Search Results: "Richard Cox"


BOOK REVIEW

THE GOD PARTICLE by Richard Cox
FICTION & LITERATURE
Released: May 31, 2005

"A gripper of a yarn, swatting around really big ideas. Laughably not clothbound."
Laden with eye-popping special effects, Cox's follow-up to his 2004 debut (Rift) turns on speculative high-energy physics and the Higgs bosun. Read full book review >

BOOK REVIEW

ECLIPSE by Richard Cox
FICTION & LITERATURE
Released: March 1, 1996

"Cox keeps the pot boiling merrily until the disappointingly tame close, when he seems in a hurry to depart the exotic locales he's so vividly rendered."
A sprawling but sporadically engrossing ecothriller from old- pro Cox (Park Plaza, 1991, etc.). Read full book review >

BOOK REVIEW

PARK PLAZA by Richard Cox
Released: Feb. 25, 1990

The Moonstone meets Black Sunday in this tale of terrorists plotting to bomb the New York auction of a fabled diamond. Read full book review >

BOOK REVIEW

RIFT by Richard Cox
MYSTERY THRILLER
Released: July 1, 2004

"Strong middle, familiar ending."
A psychological suspense debut carries on its jacket "The Matrix meets Mission Impossible." More apt would be Total Recall meets Blade Runner, Philip K. Dick's paranoia parables. Read full book review >

BOOK REVIEW

NON-FICTION
Released: Sept. 4, 2012

"A refreshingly different view of manufacturing that clearly identifies what is necessary to compete globally."
With the assistance of Cox (Lincoln and the Sioux Uprising of 1862, 2005, etc.), automotive industry veteran Dauch (Passion for Manufacturing, 1993) provides a unique view of manufacturing and its role in the future of the United States. Read full book review >

BOOK REVIEW

IS THAT YOU, MONSTER? by Steve Cox
CHILDREN'S
Released: March 1, 2013

"An interchangeable knockoff but still tailor-made to spark bursts of delighted nighttime screaming. (Novelty/picture book. 4-7)"
In a barely disguised remake of Is That You, Wolf? (2012), intrepid readers are invited to stick their hands into a series of pockets…and feel what lies within. Read full book review >

BLOG POST

APPRECIATIONS
by Gregory McNamee

“Men are often taken, like rabbits, by the ears,” observed the British literary critic F.L. Lucas. He added, “And though the tongue has no bones, it can break millions of them.” Yes, it can: we live in an age of broken bones, one in which the power-hungry are grabbing at—well, ears, if nothing else, by which we ...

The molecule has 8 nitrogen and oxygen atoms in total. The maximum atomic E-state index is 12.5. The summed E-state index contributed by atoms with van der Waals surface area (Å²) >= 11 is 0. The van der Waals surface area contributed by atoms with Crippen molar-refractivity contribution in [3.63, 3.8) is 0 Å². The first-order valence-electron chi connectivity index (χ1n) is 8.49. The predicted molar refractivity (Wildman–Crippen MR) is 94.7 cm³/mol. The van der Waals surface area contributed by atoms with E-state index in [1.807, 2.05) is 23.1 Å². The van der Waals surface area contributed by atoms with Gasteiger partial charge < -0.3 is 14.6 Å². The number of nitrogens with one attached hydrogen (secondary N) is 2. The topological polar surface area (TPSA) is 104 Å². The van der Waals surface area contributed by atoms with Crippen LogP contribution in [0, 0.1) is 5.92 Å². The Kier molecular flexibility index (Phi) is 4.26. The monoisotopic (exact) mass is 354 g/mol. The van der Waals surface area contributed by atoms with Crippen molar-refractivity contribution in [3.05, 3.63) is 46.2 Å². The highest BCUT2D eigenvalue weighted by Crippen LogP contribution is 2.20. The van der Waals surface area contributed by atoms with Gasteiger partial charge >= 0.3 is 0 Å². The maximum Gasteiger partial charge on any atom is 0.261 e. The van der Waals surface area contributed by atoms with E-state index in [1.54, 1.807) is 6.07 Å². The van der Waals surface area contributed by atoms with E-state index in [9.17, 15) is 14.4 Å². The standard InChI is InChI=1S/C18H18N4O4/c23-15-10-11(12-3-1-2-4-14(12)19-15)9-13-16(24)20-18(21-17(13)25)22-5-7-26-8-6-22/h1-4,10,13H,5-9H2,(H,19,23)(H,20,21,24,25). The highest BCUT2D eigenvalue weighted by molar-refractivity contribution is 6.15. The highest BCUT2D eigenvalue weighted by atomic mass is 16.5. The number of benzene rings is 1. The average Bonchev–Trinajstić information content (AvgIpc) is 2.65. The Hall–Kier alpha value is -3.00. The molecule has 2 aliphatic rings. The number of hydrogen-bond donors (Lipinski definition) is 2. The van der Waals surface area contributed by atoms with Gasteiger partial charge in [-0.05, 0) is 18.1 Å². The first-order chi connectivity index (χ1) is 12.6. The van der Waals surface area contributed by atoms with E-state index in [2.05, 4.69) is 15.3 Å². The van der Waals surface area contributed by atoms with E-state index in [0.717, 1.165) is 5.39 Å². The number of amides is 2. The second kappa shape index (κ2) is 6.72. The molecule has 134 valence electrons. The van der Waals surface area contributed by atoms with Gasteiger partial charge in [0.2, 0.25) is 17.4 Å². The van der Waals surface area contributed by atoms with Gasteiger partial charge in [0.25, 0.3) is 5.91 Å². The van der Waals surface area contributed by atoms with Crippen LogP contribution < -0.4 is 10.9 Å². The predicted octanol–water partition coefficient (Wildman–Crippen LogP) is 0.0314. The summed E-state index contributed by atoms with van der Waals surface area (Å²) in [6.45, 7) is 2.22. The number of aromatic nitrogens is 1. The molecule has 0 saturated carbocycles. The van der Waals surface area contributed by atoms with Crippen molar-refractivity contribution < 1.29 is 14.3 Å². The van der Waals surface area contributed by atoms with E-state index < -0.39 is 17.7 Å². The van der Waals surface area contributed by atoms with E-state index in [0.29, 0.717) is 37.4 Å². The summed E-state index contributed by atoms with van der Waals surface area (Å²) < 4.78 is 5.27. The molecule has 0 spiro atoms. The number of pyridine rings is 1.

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BOOK REVIEW

IS THAT YOU, ALIEN? by Steve Cox
CHILDREN'S
Released: May 1, 2014

"A labored effort to squeeze a little more juice from a once-fresh gimmick. (Novelty. 5-7)"
Intrepid readers who don't mind slipping their hands into places without looking will get what they deserve from this backyard hunt for aliens. Read full book review >

BOOK REVIEW

ON THE LIP by Jerry Cox
Released: Aug. 16, 2011

"Surprisingly good, despite a brief slip into sentimentality near the end."
In Cox's fiction debut, Wall Street meets California when two surfing buddies launch an internet startup. Read full book review >

BOOK REVIEW

BIOGRAPHY & MEMOIR
Released: Nov. 3, 2009

"A pleasant little profile in courage."
The story of Elizabeth Evan Hughes—who in 1919 was diagnosed with Type 1 diabetes in the era before insulin—interwoven with a brief account of the research that led to insulin's discovery. Read full book review >

BOOK REVIEW

BIOGRAPHY & MEMOIR
Released: Sept. 16, 2011

"Entertaining, but readers may wish for more Amundsen and less Cox."
Record-breaking long-distance swimmer Cox (Grayson, 2008, etc.) retraces Norwegian explorer's Roald Amundsen's groundbreaking polar explorations. Read full book review >

BOOK REVIEW

THE GLASS OF TIME by Michael Cox
FICTION & LITERATURE
Released: Oct. 1, 2008

"A sequel that will provide utterly different but equally rewarding experiences for readers who have and haven't read its equally leisurely predecessor."
Cox's second pastiche of Victorian sensational fiction is doubly remarkable for its sure grasp of the genre's idiom and its strange relationship to his first (The Meaning of Night, 2006). Read full book review >